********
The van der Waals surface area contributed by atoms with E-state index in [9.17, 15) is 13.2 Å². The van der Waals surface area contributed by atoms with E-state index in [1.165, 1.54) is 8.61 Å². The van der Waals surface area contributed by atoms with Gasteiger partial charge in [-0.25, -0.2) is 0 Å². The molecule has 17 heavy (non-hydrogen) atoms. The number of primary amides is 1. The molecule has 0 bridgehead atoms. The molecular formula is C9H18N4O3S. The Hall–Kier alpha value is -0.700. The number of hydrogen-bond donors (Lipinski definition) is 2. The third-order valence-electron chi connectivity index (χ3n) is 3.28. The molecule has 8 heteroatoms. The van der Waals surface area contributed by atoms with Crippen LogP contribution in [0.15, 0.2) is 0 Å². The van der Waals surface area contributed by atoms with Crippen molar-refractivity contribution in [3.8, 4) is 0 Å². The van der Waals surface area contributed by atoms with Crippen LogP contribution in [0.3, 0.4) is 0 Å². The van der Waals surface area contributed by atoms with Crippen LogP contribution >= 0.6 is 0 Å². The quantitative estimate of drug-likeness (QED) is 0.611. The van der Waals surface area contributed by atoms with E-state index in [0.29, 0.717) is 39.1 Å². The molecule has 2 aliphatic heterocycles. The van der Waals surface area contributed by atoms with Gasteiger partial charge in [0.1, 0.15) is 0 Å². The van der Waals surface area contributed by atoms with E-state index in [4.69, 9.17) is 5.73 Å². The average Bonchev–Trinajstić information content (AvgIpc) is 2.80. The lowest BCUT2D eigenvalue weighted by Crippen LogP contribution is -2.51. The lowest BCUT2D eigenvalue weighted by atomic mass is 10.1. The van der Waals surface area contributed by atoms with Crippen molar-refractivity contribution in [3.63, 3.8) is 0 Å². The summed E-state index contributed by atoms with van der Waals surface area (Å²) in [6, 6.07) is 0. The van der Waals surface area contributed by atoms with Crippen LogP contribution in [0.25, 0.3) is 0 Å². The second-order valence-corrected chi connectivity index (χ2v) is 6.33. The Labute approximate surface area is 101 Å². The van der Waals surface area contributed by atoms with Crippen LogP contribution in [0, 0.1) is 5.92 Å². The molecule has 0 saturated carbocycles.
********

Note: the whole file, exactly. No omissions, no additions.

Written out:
The van der Waals surface area contributed by atoms with E-state index in [9.17, 15) is 13.2 Å². The van der Waals surface area contributed by atoms with E-state index in [1.165, 1.54) is 8.61 Å². The van der Waals surface area contributed by atoms with Gasteiger partial charge in [-0.25, -0.2) is 0 Å². The molecule has 17 heavy (non-hydrogen) atoms. The number of primary amides is 1. The molecule has 0 bridgehead atoms. The molecular formula is C9H18N4O3S. The Hall–Kier alpha value is -0.700. The number of hydrogen-bond donors (Lipinski definition) is 2. The third-order valence-electron chi connectivity index (χ3n) is 3.28. The molecule has 8 heteroatoms. The van der Waals surface area contributed by atoms with Crippen LogP contribution in [0.15, 0.2) is 0 Å². The van der Waals surface area contributed by atoms with Crippen molar-refractivity contribution in [3.8, 4) is 0 Å². The van der Waals surface area contributed by atoms with Crippen LogP contribution in [0.3, 0.4) is 0 Å². The van der Waals surface area contributed by atoms with Crippen LogP contribution >= 0.6 is 0 Å². The quantitative estimate of drug-likeness (QED) is 0.611. The van der Waals surface area contributed by atoms with E-state index in [0.29, 0.717) is 39.1 Å². The molecule has 2 aliphatic heterocycles. The van der Waals surface area contributed by atoms with Gasteiger partial charge in [0.1, 0.15) is 0 Å². The van der Waals surface area contributed by atoms with E-state index in [4.69, 9.17) is 5.73 Å². The average Bonchev–Trinajstić information content (AvgIpc) is 2.80. The lowest BCUT2D eigenvalue weighted by Crippen LogP contribution is -2.51. The lowest BCUT2D eigenvalue weighted by atomic mass is 10.1. The van der Waals surface area contributed by atoms with Crippen molar-refractivity contribution in [3.63, 3.8) is 0 Å². The summed E-state index contributed by atoms with van der Waals surface area (Å²) in [6, 6.07) is 0. The van der Waals surface area contributed by atoms with Crippen LogP contribution in [0.25, 0.3) is 0 Å². The second-order valence-corrected chi connectivity index (χ2v) is 6.33. The Labute approximate surface area is 101 Å². The van der Waals surface area contributed by atoms with Crippen LogP contribution in [0, 0.1) is 5.92 Å². The molecule has 0 saturated carbocycles.